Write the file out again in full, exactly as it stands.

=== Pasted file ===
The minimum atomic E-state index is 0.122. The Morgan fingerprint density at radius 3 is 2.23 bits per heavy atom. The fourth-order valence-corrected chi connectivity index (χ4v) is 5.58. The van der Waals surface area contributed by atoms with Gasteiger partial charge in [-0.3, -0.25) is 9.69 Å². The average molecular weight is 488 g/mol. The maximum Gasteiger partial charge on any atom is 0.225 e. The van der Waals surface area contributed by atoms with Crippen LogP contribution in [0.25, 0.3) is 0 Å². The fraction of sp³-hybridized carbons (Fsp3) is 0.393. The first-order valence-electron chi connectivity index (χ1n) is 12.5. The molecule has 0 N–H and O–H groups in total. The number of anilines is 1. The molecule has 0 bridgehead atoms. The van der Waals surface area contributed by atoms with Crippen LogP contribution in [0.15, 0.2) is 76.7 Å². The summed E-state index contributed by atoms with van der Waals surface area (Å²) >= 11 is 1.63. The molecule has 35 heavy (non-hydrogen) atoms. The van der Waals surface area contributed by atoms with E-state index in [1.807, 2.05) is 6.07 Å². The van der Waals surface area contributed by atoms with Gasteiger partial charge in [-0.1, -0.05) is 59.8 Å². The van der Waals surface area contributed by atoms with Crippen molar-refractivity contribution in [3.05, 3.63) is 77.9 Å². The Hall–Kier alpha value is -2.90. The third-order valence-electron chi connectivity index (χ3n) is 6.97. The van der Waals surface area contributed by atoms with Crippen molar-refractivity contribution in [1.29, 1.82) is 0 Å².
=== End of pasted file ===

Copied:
The minimum atomic E-state index is 0.122. The Morgan fingerprint density at radius 3 is 2.23 bits per heavy atom. The fourth-order valence-corrected chi connectivity index (χ4v) is 5.58. The van der Waals surface area contributed by atoms with Gasteiger partial charge in [-0.3, -0.25) is 9.69 Å². The average molecular weight is 488 g/mol. The maximum Gasteiger partial charge on any atom is 0.225 e. The van der Waals surface area contributed by atoms with Crippen LogP contribution in [0.25, 0.3) is 0 Å². The fraction of sp³-hybridized carbons (Fsp3) is 0.393. The first-order valence-electron chi connectivity index (χ1n) is 12.5. The molecule has 0 N–H and O–H groups in total. The number of anilines is 1. The molecule has 0 bridgehead atoms. The van der Waals surface area contributed by atoms with Crippen LogP contribution in [0.15, 0.2) is 76.7 Å². The summed E-state index contributed by atoms with van der Waals surface area (Å²) >= 11 is 1.63. The molecule has 35 heavy (non-hydrogen) atoms. The van der Waals surface area contributed by atoms with E-state index in [1.807, 2.05) is 6.07 Å². The van der Waals surface area contributed by atoms with Gasteiger partial charge in [-0.1, -0.05) is 59.8 Å². The van der Waals surface area contributed by atoms with Crippen molar-refractivity contribution in [3.05, 3.63) is 77.9 Å². The Hall–Kier alpha value is -2.90. The third-order valence-electron chi connectivity index (χ3n) is 6.97. The van der Waals surface area contributed by atoms with Crippen molar-refractivity contribution in [1.29, 1.82) is 0 Å².